A drawing of Monty Python by Alyce  Dedicated Idiocy, A personal history of the Penn State Monty Python Society by Alyce Wilson

School Year 1989-1990

Letter to John Cleese

On January 7, 1990, I wrote a letter to John Cleese, to let him know about all the things our club had done to commemorate his friend and writing partner:

Dear John Cleese,

I've been wanting to write to you for some time, but I couldn't find an address. Now that I've discovered that you and Robin Skynner wrote Life and How to Survive It for Methuen, I've decided to take a chance on this one (it's either that or another Saturday afternoon spent in the bowels of Pattee Library, where I usually get sidetracked and start photocopying pictures of the Bonzo Dog Band or coming up with ideas for radio shows or looking up articles in the periodicals room...oh, sorry...).

Right now I'm skipping out on production time for the Rubber Chicken Comedy Closet, a weekly show on the campus radio station. But we're only putting together a "Best Of..." show, anyway (our way of convincing the station manager not to drop our show or feed us to the Federal Communications Commission, a.k.a. The FCC Thought Police, before we get back in production after semester break).


I'm writing to you because I want to express my grief and concern at Graham Chapman's death. Last semester was a tough one for me, because the news hit hard and crushed a lot of hopes. The Penn State Monty Python Society, of which I'm the secretary, had been planning since last year to bring Graham Chapman here to speak. Our president had contacted Graham's manager, Don Epstein; and though we had a pittance of a treasury, we intended to grovel at the feet of the university until we raised the cash. I was a little more excited than most, because he'd come here in 1983 and given an interview to WPSU. I had every confidence that I could get one with him (I'm executive producer of an eclectic program called Before the Dawn). I'd even gone so far as to plan what I would say.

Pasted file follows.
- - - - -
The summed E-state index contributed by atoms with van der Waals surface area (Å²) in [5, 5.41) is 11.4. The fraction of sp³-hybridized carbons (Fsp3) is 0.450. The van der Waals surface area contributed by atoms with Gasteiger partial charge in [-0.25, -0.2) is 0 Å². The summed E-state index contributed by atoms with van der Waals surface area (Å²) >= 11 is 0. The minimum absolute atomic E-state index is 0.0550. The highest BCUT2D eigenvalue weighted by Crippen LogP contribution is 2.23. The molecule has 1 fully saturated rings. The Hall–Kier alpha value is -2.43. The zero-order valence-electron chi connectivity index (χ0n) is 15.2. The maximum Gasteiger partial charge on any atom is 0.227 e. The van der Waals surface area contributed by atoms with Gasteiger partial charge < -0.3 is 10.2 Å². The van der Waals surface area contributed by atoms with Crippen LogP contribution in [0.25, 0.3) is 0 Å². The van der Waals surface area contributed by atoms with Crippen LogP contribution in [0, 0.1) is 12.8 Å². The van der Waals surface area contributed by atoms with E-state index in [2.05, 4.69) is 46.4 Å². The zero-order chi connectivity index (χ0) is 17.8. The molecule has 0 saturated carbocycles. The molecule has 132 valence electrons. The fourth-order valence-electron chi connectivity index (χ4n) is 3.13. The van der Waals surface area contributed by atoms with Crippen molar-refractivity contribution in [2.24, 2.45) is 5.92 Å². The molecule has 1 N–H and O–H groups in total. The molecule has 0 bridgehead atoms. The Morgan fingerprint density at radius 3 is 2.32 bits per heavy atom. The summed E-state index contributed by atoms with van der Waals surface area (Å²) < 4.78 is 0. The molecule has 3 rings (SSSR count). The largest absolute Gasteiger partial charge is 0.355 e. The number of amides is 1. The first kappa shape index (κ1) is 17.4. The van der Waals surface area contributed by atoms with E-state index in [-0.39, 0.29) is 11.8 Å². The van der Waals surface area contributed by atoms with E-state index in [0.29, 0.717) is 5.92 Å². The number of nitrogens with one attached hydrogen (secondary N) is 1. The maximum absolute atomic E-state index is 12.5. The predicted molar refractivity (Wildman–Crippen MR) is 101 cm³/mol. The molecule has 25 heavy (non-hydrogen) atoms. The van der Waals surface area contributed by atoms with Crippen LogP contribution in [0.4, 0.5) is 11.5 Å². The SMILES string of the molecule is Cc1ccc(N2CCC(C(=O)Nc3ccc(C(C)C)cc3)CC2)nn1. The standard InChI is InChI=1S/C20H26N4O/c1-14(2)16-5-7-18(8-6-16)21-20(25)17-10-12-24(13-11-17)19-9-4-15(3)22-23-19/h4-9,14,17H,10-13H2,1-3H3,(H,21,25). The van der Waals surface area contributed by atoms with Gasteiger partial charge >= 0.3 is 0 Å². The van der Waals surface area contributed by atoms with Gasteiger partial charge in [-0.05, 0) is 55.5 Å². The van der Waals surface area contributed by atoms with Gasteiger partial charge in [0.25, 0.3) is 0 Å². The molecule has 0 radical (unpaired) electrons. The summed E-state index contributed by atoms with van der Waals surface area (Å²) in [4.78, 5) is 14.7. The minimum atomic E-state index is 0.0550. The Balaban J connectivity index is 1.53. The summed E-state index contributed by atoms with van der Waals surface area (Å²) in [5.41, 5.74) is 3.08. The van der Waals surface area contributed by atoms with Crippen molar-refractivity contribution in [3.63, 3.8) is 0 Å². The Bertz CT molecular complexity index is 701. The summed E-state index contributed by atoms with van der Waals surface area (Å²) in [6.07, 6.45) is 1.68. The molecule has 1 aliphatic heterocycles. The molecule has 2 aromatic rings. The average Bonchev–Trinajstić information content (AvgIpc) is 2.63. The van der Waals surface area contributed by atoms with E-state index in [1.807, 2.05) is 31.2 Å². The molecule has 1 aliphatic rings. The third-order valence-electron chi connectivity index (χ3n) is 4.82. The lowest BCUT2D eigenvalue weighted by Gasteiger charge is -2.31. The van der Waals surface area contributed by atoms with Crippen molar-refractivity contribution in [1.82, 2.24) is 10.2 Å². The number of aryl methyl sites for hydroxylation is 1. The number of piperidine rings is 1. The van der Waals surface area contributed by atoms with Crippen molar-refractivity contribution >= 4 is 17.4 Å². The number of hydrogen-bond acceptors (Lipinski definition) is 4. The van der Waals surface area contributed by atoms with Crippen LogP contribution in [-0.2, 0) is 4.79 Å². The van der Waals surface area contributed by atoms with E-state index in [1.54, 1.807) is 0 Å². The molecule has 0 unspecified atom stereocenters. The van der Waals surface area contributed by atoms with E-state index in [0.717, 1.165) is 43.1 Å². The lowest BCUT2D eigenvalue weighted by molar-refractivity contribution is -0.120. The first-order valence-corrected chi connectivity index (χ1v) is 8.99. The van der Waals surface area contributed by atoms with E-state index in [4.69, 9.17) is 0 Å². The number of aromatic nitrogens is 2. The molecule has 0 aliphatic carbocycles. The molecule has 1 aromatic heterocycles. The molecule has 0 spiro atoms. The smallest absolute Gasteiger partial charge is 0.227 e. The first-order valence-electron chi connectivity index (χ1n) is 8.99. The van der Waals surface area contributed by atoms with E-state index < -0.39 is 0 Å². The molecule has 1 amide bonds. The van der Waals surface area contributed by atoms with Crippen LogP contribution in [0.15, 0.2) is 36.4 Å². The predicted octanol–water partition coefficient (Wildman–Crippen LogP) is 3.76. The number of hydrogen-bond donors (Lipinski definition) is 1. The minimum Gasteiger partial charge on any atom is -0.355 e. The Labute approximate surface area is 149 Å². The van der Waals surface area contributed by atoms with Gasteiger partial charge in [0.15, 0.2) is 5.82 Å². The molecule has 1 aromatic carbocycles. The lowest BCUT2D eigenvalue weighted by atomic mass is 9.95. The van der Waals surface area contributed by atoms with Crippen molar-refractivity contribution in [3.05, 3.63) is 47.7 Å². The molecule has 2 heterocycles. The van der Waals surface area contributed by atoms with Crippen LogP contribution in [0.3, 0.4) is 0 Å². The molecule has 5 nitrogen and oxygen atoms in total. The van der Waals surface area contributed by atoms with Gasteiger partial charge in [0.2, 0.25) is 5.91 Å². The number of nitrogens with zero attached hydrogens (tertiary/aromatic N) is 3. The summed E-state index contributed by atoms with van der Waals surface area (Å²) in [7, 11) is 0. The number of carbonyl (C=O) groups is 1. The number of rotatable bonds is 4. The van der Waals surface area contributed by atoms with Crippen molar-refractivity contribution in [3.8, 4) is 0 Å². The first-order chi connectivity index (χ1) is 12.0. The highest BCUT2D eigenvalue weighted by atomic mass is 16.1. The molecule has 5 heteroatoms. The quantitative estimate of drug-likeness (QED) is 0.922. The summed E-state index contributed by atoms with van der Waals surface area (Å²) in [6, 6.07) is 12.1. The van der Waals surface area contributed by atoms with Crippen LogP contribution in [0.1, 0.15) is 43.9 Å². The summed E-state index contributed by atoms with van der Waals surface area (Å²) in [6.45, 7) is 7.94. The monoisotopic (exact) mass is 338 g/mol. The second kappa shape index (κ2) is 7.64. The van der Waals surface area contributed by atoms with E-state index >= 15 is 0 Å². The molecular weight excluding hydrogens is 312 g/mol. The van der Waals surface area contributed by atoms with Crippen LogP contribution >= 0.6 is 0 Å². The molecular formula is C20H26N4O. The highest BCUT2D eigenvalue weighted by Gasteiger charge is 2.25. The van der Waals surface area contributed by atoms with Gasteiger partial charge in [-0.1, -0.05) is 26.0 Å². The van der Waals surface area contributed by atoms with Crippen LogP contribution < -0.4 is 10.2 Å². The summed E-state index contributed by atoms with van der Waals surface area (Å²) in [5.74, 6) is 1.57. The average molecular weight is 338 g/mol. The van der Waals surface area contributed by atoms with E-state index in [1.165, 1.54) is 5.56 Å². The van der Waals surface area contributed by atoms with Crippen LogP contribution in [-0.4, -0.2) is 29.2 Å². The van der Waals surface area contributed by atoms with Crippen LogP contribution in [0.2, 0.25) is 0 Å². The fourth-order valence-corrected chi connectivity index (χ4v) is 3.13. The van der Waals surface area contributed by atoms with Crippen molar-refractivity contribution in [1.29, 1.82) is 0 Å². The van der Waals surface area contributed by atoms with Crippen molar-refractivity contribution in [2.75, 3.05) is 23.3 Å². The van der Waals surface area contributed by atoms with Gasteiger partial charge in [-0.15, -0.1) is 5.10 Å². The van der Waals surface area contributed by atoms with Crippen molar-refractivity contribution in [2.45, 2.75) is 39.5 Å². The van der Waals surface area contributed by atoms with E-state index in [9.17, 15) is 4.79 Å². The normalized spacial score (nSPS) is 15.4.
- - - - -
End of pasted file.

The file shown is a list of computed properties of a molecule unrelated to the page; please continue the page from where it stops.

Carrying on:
Graham Chapman will stay in my thoughts, though I suppose the pain will deaden. From what I know of him, he was a caring man with a lot of talent, verve, and spontaneity. I wish I could have met him. And I want you to know that my thoughts are with you, and I wish you all the strength of the millions of people who love you.


In tribute of Graham Chapman, the Python Society sponsored a lot of events last fall. The night he died we held a three-hour wake that started with us crying and ended with us singing morbid Tom Lehrer songs, climbing in the windows, turning over couches, setting the chandeliers swinging, and hopping around on one foot singing "Let it Be."

Our theme in the Homecoming Parade was "Always Look on the Bright Side of Life," and we dressed up as some of his better-known characters and sang the theme song, amidst other silliness.

We had a Great Ides- of-October Mystery Event (which we'd been planning for some time) and opened it with a candlelight vigil on the steps of Old Main, since it was bright daylight. I said a few words, first in my normal voice and then in a high squeaky one, and most everyone else took their turn. Meanwhile, we collected for the American Cancer Society, in memory of Graham Chapman. We continued the fundraiser throughout Homecoming and collected about $80.

I also did a three-hour Before the Dawn show on Monty Python's Flying Circus, with a section on Graham Chapman.


Hope you don't mind this extremely long letter (I'm even more long-winded in person). I know you must get a lot of mail, and you probably don't even get a chance to look at most of it; but if you happen to read this, please write back to me. It would matter a lot to me, to know that this reached you and that you read it.


Alyce Wilson

Show dogs? Nope. Contents? Yes  or where to indulge in more Alyce Dear you, how are you?Write some virtual letters to strangers Changing of the Guard Expose Yourself  e-mail: alycewilson@lycos.com